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An Autumn For Crippled Children Deliver Stirringly Majestic Post-Black Metal On New LP

The Dutch black metal group An Autumn For Crippled Children have captured a work of stunning beauty on their new album All Fell Silent, Everything Went Quiet. The kind of beauty that the band have encapsulated is that which reaches deep into the soul, and even though the process may be painful, there’s a deeply stirring feeling of finding some place of shimmering majesty at the conclusion of the journey. The brightness of that metaphorical prospect shines across the whole album, which presents contemplative, shoegaze-y melodies with the ferocious force of raw black metal.

The album contains the beauty of emotional release in the sense of a palpable catharsis. There’s not necessarily a promise that all the pain will disappear through the course of the new record’s sonic journey, but the songs provide a refreshingly honest assessment.

Traversing through the band’s striking emotional journey, An Autumn For Crippled Children have crafted a truly lush soundscape, combining emotionally rich electronica with more traditional instrumentation. Although the band stay far away from an overabundance of elements like blast beats, the prominent, poignant melodies that define this album have a real tension to them. They’re frequently very intricate and quickly swirling amidst the tumult of the immersive, frequently grating textures.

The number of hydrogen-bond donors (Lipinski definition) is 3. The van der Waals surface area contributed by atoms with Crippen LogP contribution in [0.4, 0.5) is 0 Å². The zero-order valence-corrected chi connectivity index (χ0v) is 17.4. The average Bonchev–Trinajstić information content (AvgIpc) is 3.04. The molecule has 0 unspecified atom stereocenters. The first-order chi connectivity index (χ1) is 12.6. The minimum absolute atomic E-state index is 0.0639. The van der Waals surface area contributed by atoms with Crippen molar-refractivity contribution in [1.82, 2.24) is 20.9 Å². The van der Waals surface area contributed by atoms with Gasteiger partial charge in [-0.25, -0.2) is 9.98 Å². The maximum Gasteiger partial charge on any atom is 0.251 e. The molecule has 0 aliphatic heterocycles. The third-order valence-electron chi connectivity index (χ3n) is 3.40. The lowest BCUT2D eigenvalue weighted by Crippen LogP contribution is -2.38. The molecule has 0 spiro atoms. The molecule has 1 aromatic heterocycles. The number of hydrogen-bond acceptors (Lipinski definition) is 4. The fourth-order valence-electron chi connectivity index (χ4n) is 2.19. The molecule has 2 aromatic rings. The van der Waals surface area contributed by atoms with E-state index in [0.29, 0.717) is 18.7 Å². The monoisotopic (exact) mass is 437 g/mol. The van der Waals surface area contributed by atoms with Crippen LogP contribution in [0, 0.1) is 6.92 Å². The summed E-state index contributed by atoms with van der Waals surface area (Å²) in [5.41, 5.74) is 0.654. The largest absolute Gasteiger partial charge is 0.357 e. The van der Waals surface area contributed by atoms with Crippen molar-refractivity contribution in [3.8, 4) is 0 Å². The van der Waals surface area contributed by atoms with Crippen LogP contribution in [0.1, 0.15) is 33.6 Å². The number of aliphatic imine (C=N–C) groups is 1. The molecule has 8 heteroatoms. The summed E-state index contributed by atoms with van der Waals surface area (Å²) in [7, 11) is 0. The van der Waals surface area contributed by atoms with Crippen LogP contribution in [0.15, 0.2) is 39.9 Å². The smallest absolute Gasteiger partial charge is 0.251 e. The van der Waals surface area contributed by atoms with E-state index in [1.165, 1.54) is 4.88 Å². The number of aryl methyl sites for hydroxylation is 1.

The album feels defined by its intensely compelling, harshly howled melodies. The crescendos, by points like track four, deliver a sense of triumph, which feels startling considering the harshness of the overall sonic environment, whose thickness really can not be overstated. The whole piece feels like a somber howl ringing out from a lone figure.

On their new album, the group occasionally works with strikingly softer melodies in moments in which the rawness of the accompanying surges of black metal feedback and howling vocals fade away. Softer melody-oriented components emerge at moments like the track “Water’s Edge” and the latter moments of “The Failing Senses.” No matter whether or not they’re accompanied by the beastly black metal tones, the melodies themselves, which frequently repeat in service of quite beautiful crescendos, feel startlingly catchy, interestingly enough, as though amidst the coarse, howling music, the group has truly unearthed a shining gem that lingers.

5/5 Stars

Check out the music below! It’s available via Prosthetic Records.